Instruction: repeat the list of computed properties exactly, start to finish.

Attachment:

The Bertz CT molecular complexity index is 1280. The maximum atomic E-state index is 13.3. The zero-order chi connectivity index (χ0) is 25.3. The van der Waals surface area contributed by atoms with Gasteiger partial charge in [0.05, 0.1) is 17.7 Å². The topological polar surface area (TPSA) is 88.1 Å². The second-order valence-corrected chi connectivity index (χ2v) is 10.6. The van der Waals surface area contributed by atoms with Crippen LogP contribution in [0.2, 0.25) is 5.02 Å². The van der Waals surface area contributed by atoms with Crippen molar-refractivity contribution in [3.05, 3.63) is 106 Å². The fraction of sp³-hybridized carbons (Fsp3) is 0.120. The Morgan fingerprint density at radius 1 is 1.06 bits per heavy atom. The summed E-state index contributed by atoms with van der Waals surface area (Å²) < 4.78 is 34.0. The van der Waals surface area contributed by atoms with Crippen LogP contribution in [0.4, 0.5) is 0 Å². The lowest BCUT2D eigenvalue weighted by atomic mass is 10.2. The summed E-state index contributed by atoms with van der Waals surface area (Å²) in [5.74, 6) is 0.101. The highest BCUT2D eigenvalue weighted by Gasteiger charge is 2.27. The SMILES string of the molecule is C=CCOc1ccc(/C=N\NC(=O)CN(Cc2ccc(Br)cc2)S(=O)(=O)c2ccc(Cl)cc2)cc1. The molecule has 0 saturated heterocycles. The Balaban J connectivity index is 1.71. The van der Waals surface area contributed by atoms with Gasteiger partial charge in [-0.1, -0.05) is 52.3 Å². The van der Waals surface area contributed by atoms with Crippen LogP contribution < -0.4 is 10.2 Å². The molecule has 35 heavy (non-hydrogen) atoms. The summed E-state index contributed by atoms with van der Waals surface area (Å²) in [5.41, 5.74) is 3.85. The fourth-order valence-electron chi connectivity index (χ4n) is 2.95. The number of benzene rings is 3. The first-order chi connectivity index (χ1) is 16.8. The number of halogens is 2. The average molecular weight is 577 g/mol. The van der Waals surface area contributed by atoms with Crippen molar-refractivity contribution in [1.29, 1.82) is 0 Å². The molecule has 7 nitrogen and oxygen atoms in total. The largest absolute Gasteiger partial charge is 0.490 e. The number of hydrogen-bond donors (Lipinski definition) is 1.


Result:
The Bertz CT molecular complexity index is 1280. The maximum atomic E-state index is 13.3. The zero-order chi connectivity index (χ0) is 25.3. The van der Waals surface area contributed by atoms with Gasteiger partial charge in [0.05, 0.1) is 17.7 Å². The topological polar surface area (TPSA) is 88.1 Å². The second-order valence-corrected chi connectivity index (χ2v) is 10.6. The van der Waals surface area contributed by atoms with Crippen LogP contribution in [0.2, 0.25) is 5.02 Å². The van der Waals surface area contributed by atoms with Crippen molar-refractivity contribution in [3.05, 3.63) is 106 Å². The fraction of sp³-hybridized carbons (Fsp3) is 0.120. The Morgan fingerprint density at radius 1 is 1.06 bits per heavy atom. The summed E-state index contributed by atoms with van der Waals surface area (Å²) < 4.78 is 34.0. The van der Waals surface area contributed by atoms with Crippen LogP contribution in [0.4, 0.5) is 0 Å². The lowest BCUT2D eigenvalue weighted by atomic mass is 10.2. The summed E-state index contributed by atoms with van der Waals surface area (Å²) in [5.74, 6) is 0.101. The highest BCUT2D eigenvalue weighted by Gasteiger charge is 2.27. The SMILES string of the molecule is C=CCOc1ccc(/C=N\NC(=O)CN(Cc2ccc(Br)cc2)S(=O)(=O)c2ccc(Cl)cc2)cc1. The molecule has 0 saturated heterocycles. The Balaban J connectivity index is 1.71. The van der Waals surface area contributed by atoms with Gasteiger partial charge in [-0.1, -0.05) is 52.3 Å². The van der Waals surface area contributed by atoms with Crippen LogP contribution < -0.4 is 10.2 Å². The molecule has 35 heavy (non-hydrogen) atoms. The summed E-state index contributed by atoms with van der Waals surface area (Å²) in [5.41, 5.74) is 3.85. The fourth-order valence-electron chi connectivity index (χ4n) is 2.95. The number of benzene rings is 3. The first-order chi connectivity index (χ1) is 16.8. The number of halogens is 2. The average molecular weight is 577 g/mol. The van der Waals surface area contributed by atoms with Crippen molar-refractivity contribution in [1.29, 1.82) is 0 Å². The molecule has 7 nitrogen and oxygen atoms in total. The largest absolute Gasteiger partial charge is 0.490 e. The number of hydrogen-bond donors (Lipinski definition) is 1.